Skip to content

In June 2007 Rajendra Pachauri, the chairman of the Intergovernmental Panel on Climate Change (IPCC), gave an interview to an Indian publication that appeared in five parts. In the section titled “The science is absolutely first rate,” Pachauri declared: “The IPCC doesn’t do any research itself. We only develop our assessments on the basis of peer-reviewed literature.”

A year later, in June 2008, during a visit to New Zealand, Pachauri told a journalist: “People can have confidence in the IPCC’s conclusions…Given that it is all on the basis of peer-reviewed literature.”

A few weeks afterward, in San Francisco, he again told an audience that IPCC reports are “based on peer-reviewed literature.” On that occasion, he mocked the idea that his organization might “pick up a newspaper article and, based on that, come up with our findings.” IPCC reports rely, he insisted, “on very rigorous research which has stood the test of scrutiny through peer reviews.”

The more one examines IPCC publications, however, the more evident it becomes that we’ve all been told a fairy tale. Andreas Bjurström of Sweden’s Göteborgs Universitet, had a guest post on Roger Pielke Jr.’s blog regarding the previous IPCC report. Among his startling findings: only 62 percent (less than two-thirds) of the sources cited by the IPCC back in 2001 were peer-reviewed.

In fairness, Dr. Pachauri didn’t become chairman until 2002. So while we may accuse him of paying little attention to his organization’s previous publication, it’s only the 2007 report for which he bears responsibility. A couple of days ago I blogged about a chapter in the latest report which, I discovered, relies on peer-reviewed sources only 58 percent of the time. That number seems shockingly low when one considers that the IPCC’s expert reviewers complained bitterly about the quality of the citations at the time the report was being written.

Yet that may be the IPCC on a good day. Chapter 5, from Working Group 3’s report – which I randomly chose to examine next – is far worse. Only 61 of the 260 references relied on in that chapter have their feet firmly planted in peer-reviewed literature – an abysmal 24 percent. Put another way, three-quarters of the material cited there is grey literature. In a chapter devoted to something as tangible as the transportation sector.

What’s bizarre is that an examination of the comments submitted by IPCC reviewers following both the first and second draft of Chapter 5 – and the responses to them – suggests that those involved appear to have taken part in a shared hallucination. A great deal of lip service was paid to peer-review, but in practice it was a next to meaningless concept.

When Takayuki Takeshita, a researcher associated with the University of Tokyo, suggested that a presentation he’d helped prepare be cited by the IPCC, the chapter authors advised him that “the use of a presentation would not satisfy the requirement for published literature.” This is all well and good, but had that standard been applied uniformly the list of references at the end of the chapter would contain closer to 61 entries than 260.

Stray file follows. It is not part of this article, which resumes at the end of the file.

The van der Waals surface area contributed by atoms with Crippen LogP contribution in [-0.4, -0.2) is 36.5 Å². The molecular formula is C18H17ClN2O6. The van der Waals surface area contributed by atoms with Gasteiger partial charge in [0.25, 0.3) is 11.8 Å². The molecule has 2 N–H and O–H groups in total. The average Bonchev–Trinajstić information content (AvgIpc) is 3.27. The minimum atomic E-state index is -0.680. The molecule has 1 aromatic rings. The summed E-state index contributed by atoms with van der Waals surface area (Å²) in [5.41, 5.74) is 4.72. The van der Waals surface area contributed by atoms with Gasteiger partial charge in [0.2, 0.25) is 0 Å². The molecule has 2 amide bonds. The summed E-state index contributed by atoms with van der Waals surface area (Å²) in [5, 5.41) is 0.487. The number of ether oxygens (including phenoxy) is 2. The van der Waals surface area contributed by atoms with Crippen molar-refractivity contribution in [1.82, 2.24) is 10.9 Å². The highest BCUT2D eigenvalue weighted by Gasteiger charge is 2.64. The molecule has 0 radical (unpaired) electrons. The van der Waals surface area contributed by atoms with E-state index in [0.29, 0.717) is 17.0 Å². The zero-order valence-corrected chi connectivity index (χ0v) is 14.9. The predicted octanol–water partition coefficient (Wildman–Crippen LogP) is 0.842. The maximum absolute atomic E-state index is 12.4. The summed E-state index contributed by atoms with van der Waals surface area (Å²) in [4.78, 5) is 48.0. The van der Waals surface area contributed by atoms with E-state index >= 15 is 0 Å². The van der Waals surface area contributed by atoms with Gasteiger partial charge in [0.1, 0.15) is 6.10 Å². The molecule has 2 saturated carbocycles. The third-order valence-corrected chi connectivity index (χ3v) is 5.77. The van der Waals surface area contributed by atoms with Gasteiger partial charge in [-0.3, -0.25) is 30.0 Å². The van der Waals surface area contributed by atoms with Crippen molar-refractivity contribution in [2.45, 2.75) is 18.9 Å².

Elsewhere, when Takeshita said he considered a statement in the chapter to be “doubtful” and noted that it conflicted with almost “all of the literature I have ever read” on the topic, he was told: “Rejected; text simply quotes the study, and good chance the study is correct.”

The full citation for that study looks like this:

MIT, 2004: Coordinated policy measures for reducing the fuel consumption of the U.S. light-duty vehicle fleet. Bandivadekar, A.P. and J.B. Heywood, Massachusetts Institute of Technology, Laboratory for Energy and the Environment Report LFEE 2004-001, 76 pp.

Despite the fact that it is not peer-reviewed, the chapter authors think there’s a “good chance” it’s correct – and that’s the end of the matter.

This is the celebrated IPCC internal peer review process in action. The reviewers don’t get to make their case to a neutral editor who then arbitrates. Instead, the authors are at perfect liberty to ignore comments submitted in good faith by expert reviewers – to decide that the source they’ve cited is probably right.

The shenanigans don’t end there. Another reviewer, Danny Harvey from the University of Toronto, pointed out that the descriptive text written by the IPCC’s authors was at odds with the labeling on a graph. The authors’ response: “Rejected. The figure came from [non-peer-reviewed] literature, it was not built by the authors.”

On two separate occasions, John Kessels from the Energy Research Center of the Netherlands, complained that press releases were being cited to support statements of fact. “Not referenced adequately, is a press release scientific literature?” he asked, and then again: “[this] is a press release not a journal or scientific literature.”

In the first instance, the authors replied: “We will add ref for cost estimate.” In the second case, he was advised: “Rejected, information on this type of high-edge technologies is not gotten from the scientific journals.”

Would it surprise you to learn that both press releases are, in fact, relied on in the final published version (Power System, 2005 and Yuasa, 2000)? Would it surprise you to learn that while this travesty was allowed to occur, a comment submitted by the government of Australia was summarily dismissed because, according to the chapter’s authors, Australia’s contention wasn’t “supported by available literature.”

There is no doubt about it. Pachauri has repeatedly misled us. The IPCC does not rely solely on peer-reviewed literature – not by a long shot. Moreover, his penchant for declaring that he “can’t think of a better process” than the one employed by the IPCC and that there “is not a parallel on this planet” starts to look pathological once one has peered under the hood.

Full story